We often can’t address past or ongoing nutrient pollution issues directly if they happen off our property, so try to limit the damage from high nutrient levels. The last three years the stewardship crew has been working at selectively treating narrow leaf cattail stands. To learn more about how this treatment is done, check out a past blog post. I have hailed it as being one of the most taxing yet most rewarding stewardship tasks. I know that each treatment causes the cattails to shrink away and reveal more prairie fen habitat.

Change in Hydrology

The steady supply of cold, calcium, and magnesium-rich water in fens really is their lifeblood. Unfortunately, many property owners don’t realize how special fens are and permanently damaged them by digging ponds. In addition to scooping up valuable fen, digging ponds lowers the water table by creating a low spot in the wetland where water can collect. This creates drier areas that become establishment hotspots for invasive species like glossy buckthorn and other invasive shrubs.

A wall of glossy buckthorn creeps into a fen, slowly shading out the unique wetland plants that this class visited to observe! This photo was taken in Bakertown Fen Preserve in SW Michigan by Grant Vander Laan.

Other changes can affect fen hydrology directly or indirectly. In the past, many fens were dried out by the installation of drain tiles and ditches to “improve” them for agriculture. Building roads, driveways, and trails disrupt the flow of water through a fen by acting like a dam, creating wetter conditions above and drier conditions below. Extracting water with wells for irrigation or other uses can also deplete aquifers that feed fens. It is critical that we partner with surrounding landowners to protect the water that charges the prairie fen.

Why Put In the Effort?

Although our fen is small, it has many high-quality specialist plant species present. Fen ecosystems also support a plethora of rare insect and animal species. In fact, several insect species rely entirely on prairie fen communities and would go extinct without them. You can check out the rare plants and animals associated with prairie fens at Michigan Natural Features Inventory (MNFI).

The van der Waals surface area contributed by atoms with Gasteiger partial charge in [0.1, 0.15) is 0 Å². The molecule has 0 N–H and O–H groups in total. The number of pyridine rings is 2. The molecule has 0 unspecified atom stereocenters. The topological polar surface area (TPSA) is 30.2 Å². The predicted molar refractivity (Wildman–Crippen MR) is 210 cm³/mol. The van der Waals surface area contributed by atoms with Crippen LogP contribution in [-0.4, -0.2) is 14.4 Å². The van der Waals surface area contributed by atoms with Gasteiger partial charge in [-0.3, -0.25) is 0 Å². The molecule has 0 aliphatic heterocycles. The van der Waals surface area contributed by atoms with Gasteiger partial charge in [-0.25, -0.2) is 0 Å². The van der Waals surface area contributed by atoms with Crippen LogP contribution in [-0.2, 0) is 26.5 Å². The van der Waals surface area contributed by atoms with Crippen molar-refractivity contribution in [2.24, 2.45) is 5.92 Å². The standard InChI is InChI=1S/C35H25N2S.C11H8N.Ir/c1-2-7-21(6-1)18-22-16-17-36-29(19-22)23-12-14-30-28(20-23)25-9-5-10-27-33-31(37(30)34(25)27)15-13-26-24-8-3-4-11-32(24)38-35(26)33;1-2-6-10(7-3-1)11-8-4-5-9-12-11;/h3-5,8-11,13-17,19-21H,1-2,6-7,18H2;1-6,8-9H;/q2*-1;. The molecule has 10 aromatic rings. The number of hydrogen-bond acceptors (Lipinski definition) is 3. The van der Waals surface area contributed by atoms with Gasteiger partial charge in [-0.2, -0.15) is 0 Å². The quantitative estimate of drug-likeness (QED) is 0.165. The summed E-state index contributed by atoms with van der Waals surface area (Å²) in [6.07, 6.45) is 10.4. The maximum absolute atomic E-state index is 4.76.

Prairie fens are globally rare wetlands that are rich in biodiversity. This photo is of our newly acquired prairie fen at Fox Nature Preserve. It is one of our higher-quality parcels.

With our fen off the Paint Creek Trail, it only becomes increasingly difficult to buffer it from the effects of habitat fragmentation. This is especially true for prairie fens, as they often blend into surrounding uplands, wetlands, and bodies of water. However, even in the face of fragmentation, species may be able to persist if they can move between small high-quality parcels. As you might imagine, this may be more difficult for a slow-moving species like a turtle than it is for a flying insect like a butterfly.

A restored prairie fen right next to the Paint Creek Trail is also an excellent educational opportunity for trail users. Since it is only half an acre, the site is manageable and able to show the significance of our stewardship work. As with any restoration project, it is imperative that objectives are well-defined. In the case of the Paint Creek Heritage Area, our team is working to maintain high-quality habitat that trail users may be able to see and learn from. With our invasive shrub removal efforts near the trail, we hope the prairie fen will become more visible to folks passing by. We also hope that other township residents and neighboring properties join us as prairie fen stewards. The more we protect the surrounding area, and the more we get people involved to protect our fen, the greater the impact of our little half acre will have.

Each Action Makes a Difference

Stewardship work is often laborious and ceaselessly repetitive. The blood, sweat, and tears our stewardship crew spent at the half-acre fen parcel have been rewarded time and again by our encounters with fen dwellers. Whether it is the noisy flush of a spooked woodcock or the silent presence of a butterfly, visits to the fen never felt lonesome. While treating our last group of narrow-leaf cattail for the season, fellow steward Cassie spotted a baby Blanding’s turtle. After she set the baby down, she turned to me and exclaimed how happy she was to have seen that turtle. We had been selectively hand-wicking cattails all morning. We were tired and hungry for lunch. But after releasing the prehistoric baby back into a pool of groundwater, we continued our tedious task with newfound ambition. Our work was making a difference.

Prairie Fen Series – Meet our Dynamic Peatland!

Take some time to learn about Southern Michigan’s most underrated ecosystem, the prairie fen! In this three-part series, we will go over what a prairie fen is, how to identify this community by its plant species, and what threats they face. This first post offers a reflection on these globally rare, but locally abundant, biological treasures by comparing them to their more well-known cousin, the bog. We will start the series by looking at the geological events that formed these unique wetlands using photos and stories from Michigan’s largest prairie fen. Stay tuned for two more posts all about our Township’s own prairie fen plant species and its history of being overlooked.

Peatlands: Bogs and Fens